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How to explain Latino, Latina, Latine, Latinx, and Hispanic identity terms to kids

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Whether you’re of Latin American or Spanish descent or not, you may have run into some confusion or debate surrounding the use of words like Latinx, Latine, Hispanic and other identity terms.

It can be hard to know what term(s) to use and what to tell your kids about what the terms mean. One word or label won’t always fully capture a person’s cultural identity, but it’s great that there are terms like this that can help us express our identity to others!

Language evolves a lot, and people may want to use the most updated, inclusive words — but that can be complicated. After all, more than 62 million people were counted as Hispanic, Latino, or Spanish in the latest Census — and that’s only within the U.S.

Here’s a guide (and suggested script!) for curious kids and families who want to know what these identity terms actually mean, and which ones to use in what situations. For younger kids or kids who don’t want a detailed description, focus on the first and last sections.

Find out what terms kids have heard

“Have you heard people say words like Hispanic, Latino or Latina? What about Latine or Latinx? I’m curious if any of these are used by your teachers or classmates, or if you’ve seen them online.

These are all different words to describe people whose families are from Spanish-speaking or Latin American cultures. They all have slightly different meanings, and some people have different preferences.”

What’s the difference between Hispanic and Latine/Latino?

Hispanic refers to people from Spanish-speaking countries — such as from some Latin American or Caribbean countries, Spain, and other Spanish-speaking communities in the U.S. or anywhere in the world. Some people might also informally say Spanish to mean the same thing.

Latino (etc.) refers to people of Latin American descent — meaning they or someone in their family are from a Latin American country. So that could include Brazil or Belize, where other languages are spoken. But it wouldn’t include Spain and some other places where Spanish is also spoken.

But most people probably don’t think about the differences between these words and might use them interchangeably.”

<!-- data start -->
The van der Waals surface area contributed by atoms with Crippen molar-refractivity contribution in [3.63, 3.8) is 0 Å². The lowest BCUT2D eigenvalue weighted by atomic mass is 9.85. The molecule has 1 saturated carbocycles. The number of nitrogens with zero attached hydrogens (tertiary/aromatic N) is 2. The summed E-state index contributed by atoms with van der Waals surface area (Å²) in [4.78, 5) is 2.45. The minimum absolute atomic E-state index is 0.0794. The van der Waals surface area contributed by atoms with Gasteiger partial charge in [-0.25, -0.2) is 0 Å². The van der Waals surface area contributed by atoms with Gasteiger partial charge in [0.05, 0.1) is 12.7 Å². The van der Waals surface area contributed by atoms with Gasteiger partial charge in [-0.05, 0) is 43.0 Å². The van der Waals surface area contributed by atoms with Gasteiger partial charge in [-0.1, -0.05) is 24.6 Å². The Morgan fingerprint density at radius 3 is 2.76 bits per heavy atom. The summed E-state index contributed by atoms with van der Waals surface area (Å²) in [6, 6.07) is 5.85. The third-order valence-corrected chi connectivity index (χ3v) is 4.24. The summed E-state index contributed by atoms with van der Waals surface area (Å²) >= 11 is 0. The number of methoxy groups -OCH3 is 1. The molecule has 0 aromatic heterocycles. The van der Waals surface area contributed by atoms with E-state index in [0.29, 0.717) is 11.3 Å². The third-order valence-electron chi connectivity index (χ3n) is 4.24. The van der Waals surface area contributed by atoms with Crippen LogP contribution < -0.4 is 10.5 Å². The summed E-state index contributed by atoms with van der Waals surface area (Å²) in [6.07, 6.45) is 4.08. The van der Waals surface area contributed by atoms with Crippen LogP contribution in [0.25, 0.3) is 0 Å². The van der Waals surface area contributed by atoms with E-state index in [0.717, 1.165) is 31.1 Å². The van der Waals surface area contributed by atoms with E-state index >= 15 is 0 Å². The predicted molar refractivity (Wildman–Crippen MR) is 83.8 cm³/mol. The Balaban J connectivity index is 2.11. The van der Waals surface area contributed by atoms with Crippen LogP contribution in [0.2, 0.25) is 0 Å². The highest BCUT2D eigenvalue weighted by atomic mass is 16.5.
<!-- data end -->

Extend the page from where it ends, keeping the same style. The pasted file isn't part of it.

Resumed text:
What about Latinx, Latine, and the other spellings?

“Depending on who’s talking or writing, and who they’re talking or writing about, you might also hear or see variations like Latin, Latine, or Latinx. Language varies and changes a lot!

Because Spanish is a gendered language, words tend to end in ‘o’ for masculine, or ‘a’ for feminine. But many people think it’s not inclusive enough to attach a gender when talking about a group of people of different genders.

One solution is to replace the ‘o’ or ‘a’ with an ‘x.’ But that can be hard to pronounce because ‘x’ isn’t a sound normally used in Spanish, so some prefer to use an ‘e’ at the end instead. For instance, Latines or amigues.”

What’s the debate?

“Many think Latine or Latinx is the most inclusive term because it can include people of any gender identity. But many others of Latin American descent don’t feel comfortable using one or both of these terms.

Every person of Latin American or Spanish descent might have their own favorite word — or might not like any of them! There are more than 62 million Hispanic or Latine people in the U.S., and there is a ton of diversity within that label, so of course everyone is not going to agree on just one word.”

Which term should we use?

“If we are talking or writing about someone else, we should find out first what word they prefer to describe themselves. Since words like Latino are very broad, some people like to use more specific words based on their families’ country like Guatemalan or Venezuelan.

People feel most respected when they use the words they are most comfortable with, and others follow their lead. So let’s remember to take the time to listen to others, and to reflect on our own identity words as well.”

Joanna Eng is a staff writer and digital content specialist at ParentsTogether. She lives with her wife and two kids in New York, where she loves to hike, try new foods, and check out way too many books from the library.